- h - fresh, y slack « d
C fecH' t'T V KEL
at r ;P Tires at m iTTJA Jaaaoja^
C. B ' Crutchfielfl'? b M ttom P ri^F s '
Oct 4- t f l c nCUre ’ N ‘ br '
She was very curious about things.
“They tell me your husband is a
hydraulic engineer,” she said to her
best friend, “but I always understood
he was something in the city. I didn’t
know he was a technical expert, or
anything wonderful like that.”
“He is a hydraulic engineer,” said
her friend, “but It’s not wonderful.
He just waters mining stock.”
Fees in Prospect.
“Was your church bazaar a success,
“Yes, indeed. The minister will hava
cause to be grateful.”
“What were the profits?”
“Oh, there weren’t any. In fact the
expenses were greater than the re
ceipts. But ten of us girls got en
—--- - - ,
The Rod in- Pickle.
“I am thankful to my dear friend,
the policeman, for saving me from
getting Into further trouble,” ob
served a man charged at Thames po
Magistrate—ls you’re married the
real trouble will start when you get
“Can you vouch for this young man
you brought to my party?”
“I think so, but why? Surely he
has not proposed to your daughter so
“No, but he wants to give me a $4
check to cover his losses at bridge.”
The Farmer's Advantage.
“You cut a face in a pumpkin to
make a Hallowe’en decoration.”
“You do,” said Farmer Comtossel,
“If you can afford the pumpkin. If
you live in town, you have to use some
kind of paper imitation.” —Washington
“You insist on shaking hands with
as many of your constituents as pos
, “Yes,” answered Senator Sorghum,
i “Campaigning interrupts my golf and
| ! need the physical exercise.” —Wash-
Mr. Groundling: Here's my apart
ment. Rather stiff climb—-four flights
UP Mr. Winger, ths Aviator: Call
these flights? Guess you must still
bs in the ground school.
There was a famous ath-a-lete.
Eccentric sort of mope.
He did not fill the sporting sheet
With autumn baseball dope.
Ears Probably Closed Also.
Mrs. Judd —Science tells us now that
we hear much better with our eyes
Mr. Judd—Yes. I noticed quite a
number trying the experiment last
Sunday evening in church.
A Way Out.
Hub (with newspaper)—l see a
judge has ruled that a woman should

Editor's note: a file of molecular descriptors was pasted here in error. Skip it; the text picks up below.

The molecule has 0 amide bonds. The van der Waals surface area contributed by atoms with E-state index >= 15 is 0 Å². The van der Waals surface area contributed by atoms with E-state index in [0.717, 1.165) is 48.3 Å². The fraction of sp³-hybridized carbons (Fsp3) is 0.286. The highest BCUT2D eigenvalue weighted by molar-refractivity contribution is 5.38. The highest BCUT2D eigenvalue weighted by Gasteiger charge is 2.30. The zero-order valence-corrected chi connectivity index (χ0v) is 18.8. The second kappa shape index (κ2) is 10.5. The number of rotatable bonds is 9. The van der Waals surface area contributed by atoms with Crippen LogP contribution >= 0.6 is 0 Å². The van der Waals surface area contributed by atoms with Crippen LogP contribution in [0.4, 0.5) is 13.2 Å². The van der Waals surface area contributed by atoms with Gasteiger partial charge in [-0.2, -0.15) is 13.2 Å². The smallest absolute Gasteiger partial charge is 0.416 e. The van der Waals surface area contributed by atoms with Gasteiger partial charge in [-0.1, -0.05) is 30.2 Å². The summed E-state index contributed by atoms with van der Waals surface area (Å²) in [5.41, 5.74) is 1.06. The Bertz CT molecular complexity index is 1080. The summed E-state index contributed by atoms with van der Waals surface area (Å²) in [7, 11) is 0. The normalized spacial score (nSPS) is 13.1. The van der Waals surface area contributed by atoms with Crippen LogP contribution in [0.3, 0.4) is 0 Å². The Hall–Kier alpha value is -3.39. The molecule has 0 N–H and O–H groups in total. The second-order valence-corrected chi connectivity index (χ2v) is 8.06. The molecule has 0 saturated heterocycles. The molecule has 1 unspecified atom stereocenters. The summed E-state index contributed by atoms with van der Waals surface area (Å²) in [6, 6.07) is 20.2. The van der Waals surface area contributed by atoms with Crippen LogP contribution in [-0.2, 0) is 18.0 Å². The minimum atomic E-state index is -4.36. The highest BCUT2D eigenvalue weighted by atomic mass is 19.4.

not spend more on clothes than for
Wise —Well, then, we shall have to
pay a bigger rent.
Couldn't Be Literature.
“You were not very complimentary
In speaking of Scribson’s new book.”
‘Didn’t I say It would sell by the
trainload?” ~ _
“That’s just the point I’m making.
A Large Order.
“I want a dress to put on around the
house,” said the lady in the depart
“How large is your house, madam?
inquired the new clerk.— Hollywood
High School News.
A Hen-Pecked Bird.
“What’s Henpeck feeling so cheers
ful about?” .
“He’s found someone worse off than
he; he’s just read that the male os
trich hatches the eggs.”
They Sometimes Do.
“Hasn’t my fiancee a delightful baby
“I dunno, Algy, I heard her talking
bass to her mother just now.”
“He's a gent of the old school.”
“Pardon me, you mean a gentleman.
There are no gents in the old school.
So Many of 'Em Are.
“So you saw the film version ol
i- •'tory. What do you think of ltr
MISS UTLEY MARRIED AT FAIR.
Many Local Items of Interest to Rec
ord Readers From Moncure.
Moncure, October 22.—A good num
ber of Moncure people attended the
j r,^ a - or each day. Last Thursday j
and briday were given a sa holiday I
at school m order that the children
attend. Some motored to Ral
eigh, but quite a number went on the
special train which left Moncure at 9
o clock and returned at 5:30. Eevery
one seemed to enjoy the Fair this
year more tha never.
Quite an incident happened last,
Tuesday at the Fair in Raleigh when
Miss Mary Utley and Mr. S. D. Cres
well left Moncure with several more
young people to attend the Fair, but
on returning in the afternoon, the
news was spread that they were mar
during the day at the parsonage.
Mrs. Creswell is the charming
daughter of Mr. B. J. Utley, of Mon